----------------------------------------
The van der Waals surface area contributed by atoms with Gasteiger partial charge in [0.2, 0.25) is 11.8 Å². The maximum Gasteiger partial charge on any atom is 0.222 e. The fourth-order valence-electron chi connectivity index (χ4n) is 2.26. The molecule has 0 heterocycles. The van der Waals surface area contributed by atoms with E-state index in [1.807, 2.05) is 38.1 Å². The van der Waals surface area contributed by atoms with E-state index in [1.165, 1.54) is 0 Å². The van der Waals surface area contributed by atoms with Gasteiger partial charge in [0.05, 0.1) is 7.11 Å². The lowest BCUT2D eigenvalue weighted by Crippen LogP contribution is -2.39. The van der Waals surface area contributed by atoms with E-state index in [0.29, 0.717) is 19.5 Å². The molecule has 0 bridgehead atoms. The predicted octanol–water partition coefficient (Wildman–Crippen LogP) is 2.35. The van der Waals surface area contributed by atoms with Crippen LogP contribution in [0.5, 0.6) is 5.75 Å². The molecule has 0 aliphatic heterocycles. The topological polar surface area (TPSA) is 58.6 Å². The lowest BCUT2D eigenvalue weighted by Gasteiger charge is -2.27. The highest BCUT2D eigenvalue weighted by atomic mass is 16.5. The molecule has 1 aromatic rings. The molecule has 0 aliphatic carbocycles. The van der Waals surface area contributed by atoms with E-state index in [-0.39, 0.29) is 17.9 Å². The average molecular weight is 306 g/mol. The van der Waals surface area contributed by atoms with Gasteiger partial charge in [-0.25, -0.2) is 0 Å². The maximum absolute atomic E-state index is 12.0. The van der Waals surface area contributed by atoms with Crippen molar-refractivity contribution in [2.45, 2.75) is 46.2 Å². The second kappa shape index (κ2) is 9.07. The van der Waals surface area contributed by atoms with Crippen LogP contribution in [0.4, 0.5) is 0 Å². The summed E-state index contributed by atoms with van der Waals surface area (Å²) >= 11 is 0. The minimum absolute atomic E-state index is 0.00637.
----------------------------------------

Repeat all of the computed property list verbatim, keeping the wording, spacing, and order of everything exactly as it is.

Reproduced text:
The van der Waals surface area contributed by atoms with Gasteiger partial charge in [0.2, 0.25) is 11.8 Å². The maximum Gasteiger partial charge on any atom is 0.222 e. The fourth-order valence-electron chi connectivity index (χ4n) is 2.26. The molecule has 0 heterocycles. The van der Waals surface area contributed by atoms with E-state index in [1.807, 2.05) is 38.1 Å². The van der Waals surface area contributed by atoms with E-state index in [1.165, 1.54) is 0 Å². The van der Waals surface area contributed by atoms with Gasteiger partial charge in [0.05, 0.1) is 7.11 Å². The lowest BCUT2D eigenvalue weighted by Crippen LogP contribution is -2.39. The van der Waals surface area contributed by atoms with E-state index in [0.29, 0.717) is 19.5 Å². The molecule has 0 bridgehead atoms. The predicted octanol–water partition coefficient (Wildman–Crippen LogP) is 2.35. The van der Waals surface area contributed by atoms with Crippen LogP contribution in [0.5, 0.6) is 5.75 Å². The molecule has 0 aliphatic heterocycles. The topological polar surface area (TPSA) is 58.6 Å². The lowest BCUT2D eigenvalue weighted by Gasteiger charge is -2.27. The highest BCUT2D eigenvalue weighted by atomic mass is 16.5. The molecule has 1 aromatic rings. The molecule has 0 aliphatic carbocycles. The van der Waals surface area contributed by atoms with E-state index in [-0.39, 0.29) is 17.9 Å². The average molecular weight is 306 g/mol. The van der Waals surface area contributed by atoms with Gasteiger partial charge in [-0.25, -0.2) is 0 Å². The maximum absolute atomic E-state index is 12.0. The van der Waals surface area contributed by atoms with Crippen molar-refractivity contribution in [2.45, 2.75) is 46.2 Å². The second kappa shape index (κ2) is 9.07. The van der Waals surface area contributed by atoms with Crippen LogP contribution in [0.4, 0.5) is 0 Å². The summed E-state index contributed by atoms with van der Waals surface area (Å²) >= 11 is 0. The minimum absolute atomic E-state index is 0.00637.